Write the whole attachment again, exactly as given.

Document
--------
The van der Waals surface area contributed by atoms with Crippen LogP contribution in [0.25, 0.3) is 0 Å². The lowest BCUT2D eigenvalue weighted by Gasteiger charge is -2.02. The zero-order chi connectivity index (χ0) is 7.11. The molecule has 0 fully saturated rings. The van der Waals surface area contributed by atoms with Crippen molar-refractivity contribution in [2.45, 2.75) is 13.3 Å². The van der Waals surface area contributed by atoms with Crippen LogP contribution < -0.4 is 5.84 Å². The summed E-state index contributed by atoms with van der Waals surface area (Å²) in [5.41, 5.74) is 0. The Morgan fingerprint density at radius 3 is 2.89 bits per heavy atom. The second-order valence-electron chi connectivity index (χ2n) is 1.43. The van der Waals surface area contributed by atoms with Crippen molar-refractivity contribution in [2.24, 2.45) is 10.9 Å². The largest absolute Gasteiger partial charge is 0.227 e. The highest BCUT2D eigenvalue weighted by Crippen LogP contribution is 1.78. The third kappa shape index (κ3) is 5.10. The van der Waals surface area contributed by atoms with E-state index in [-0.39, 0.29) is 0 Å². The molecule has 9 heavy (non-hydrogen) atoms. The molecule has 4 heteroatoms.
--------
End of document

The van der Waals surface area contributed by atoms with Crippen LogP contribution in [0.25, 0.3) is 0 Å². The lowest BCUT2D eigenvalue weighted by Gasteiger charge is -2.02. The zero-order chi connectivity index (χ0) is 7.11. The molecule has 0 fully saturated rings. The van der Waals surface area contributed by atoms with Crippen molar-refractivity contribution in [2.45, 2.75) is 13.3 Å². The van der Waals surface area contributed by atoms with Crippen LogP contribution < -0.4 is 5.84 Å². The summed E-state index contributed by atoms with van der Waals surface area (Å²) in [5.41, 5.74) is 0. The Morgan fingerprint density at radius 3 is 2.89 bits per heavy atom. The second-order valence-electron chi connectivity index (χ2n) is 1.43. The van der Waals surface area contributed by atoms with Crippen molar-refractivity contribution in [2.24, 2.45) is 10.9 Å². The largest absolute Gasteiger partial charge is 0.227 e. The highest BCUT2D eigenvalue weighted by Crippen LogP contribution is 1.78. The third kappa shape index (κ3) is 5.10. The van der Waals surface area contributed by atoms with E-state index in [-0.39, 0.29) is 0 Å². The molecule has 9 heavy (non-hydrogen) atoms. The molecule has 4 heteroatoms.